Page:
If human beings react to the world as they perceive it, then perceptual changes have behavioral significance. From the time of Grotius to the beginning of the present century advances in scientific knowledge and understanding and in technological capabilities occurred which forced a reevaluation of how people thought about the world’s oceans and their resources. Not surprisingly, such a reassessment affected the evolution of the legal regime governing human use of the oceans. This chapter will consider early legal views of the ocean and the pressures which suggested the need for modifications of the prevailing international legal system.
In 1609 Hugo Grotius published his classic study “Mare Liberum,” 1 which was part of a longer work drafted as justification for the right of Dutch participation in the East Indian trade. 2 The work by Grotius was opposed to a substantial historical record of claim and practice relating to state control of large ocean areas. 3 In particular it strongly challenged the concept of the closed seas associated with the papal bull of Alexander VI, Inter Caetera of 1493, the Treaty of Tordesillas of 1494, and the claims of Portugal and Spain to hegemony over the main ocean areas of the world. 4 While having a wider historical significance, the volume by Grotius was written to address the navigational limitations enforced against the Netherlands. Not surprisingly, then, the perspective on ocean use in this work centered on the ocean as a locale for transportation.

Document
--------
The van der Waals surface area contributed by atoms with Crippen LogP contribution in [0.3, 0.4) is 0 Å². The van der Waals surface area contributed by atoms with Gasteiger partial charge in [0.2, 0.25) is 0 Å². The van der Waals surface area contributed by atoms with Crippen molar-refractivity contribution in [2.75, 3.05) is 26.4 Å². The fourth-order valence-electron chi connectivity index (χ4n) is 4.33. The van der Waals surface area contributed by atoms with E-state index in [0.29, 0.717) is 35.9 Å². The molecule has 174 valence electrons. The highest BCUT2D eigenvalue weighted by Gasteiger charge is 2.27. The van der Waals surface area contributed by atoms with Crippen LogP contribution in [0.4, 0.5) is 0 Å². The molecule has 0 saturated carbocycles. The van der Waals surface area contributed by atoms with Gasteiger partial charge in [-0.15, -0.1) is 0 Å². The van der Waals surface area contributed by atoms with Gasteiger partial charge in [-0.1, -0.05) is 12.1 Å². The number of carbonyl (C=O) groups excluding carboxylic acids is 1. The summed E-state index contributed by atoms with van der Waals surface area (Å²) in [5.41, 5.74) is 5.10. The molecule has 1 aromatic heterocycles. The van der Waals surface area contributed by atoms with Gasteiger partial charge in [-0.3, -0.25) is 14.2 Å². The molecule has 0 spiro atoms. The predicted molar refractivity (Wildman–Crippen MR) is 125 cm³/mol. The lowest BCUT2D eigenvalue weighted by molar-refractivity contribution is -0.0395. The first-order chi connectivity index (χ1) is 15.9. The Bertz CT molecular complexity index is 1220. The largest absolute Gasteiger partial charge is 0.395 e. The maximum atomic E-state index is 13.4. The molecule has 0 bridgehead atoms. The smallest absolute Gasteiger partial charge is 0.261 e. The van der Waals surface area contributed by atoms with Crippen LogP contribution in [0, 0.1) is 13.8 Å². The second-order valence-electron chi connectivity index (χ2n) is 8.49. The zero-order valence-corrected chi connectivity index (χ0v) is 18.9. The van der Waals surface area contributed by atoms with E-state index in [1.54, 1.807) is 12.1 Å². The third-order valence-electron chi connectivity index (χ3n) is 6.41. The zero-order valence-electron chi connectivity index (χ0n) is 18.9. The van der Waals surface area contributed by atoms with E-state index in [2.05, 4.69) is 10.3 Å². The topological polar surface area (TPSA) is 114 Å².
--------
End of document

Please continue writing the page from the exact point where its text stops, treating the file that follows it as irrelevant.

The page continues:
Grotius distinguished between that which was subject to ownership and that which was not. In the first category were those things which might be “used up” or which if used become less fit for future use. But other things, which have “been so constituted by nature that although serving some one person it still suffices for the common use of all other persons,” ought to be forever subject to use by all. In this category were all things which could be used without loss to anyone else. 5 For Grotius the seas fit into this latter classification since they were basically limitless, were not susceptible to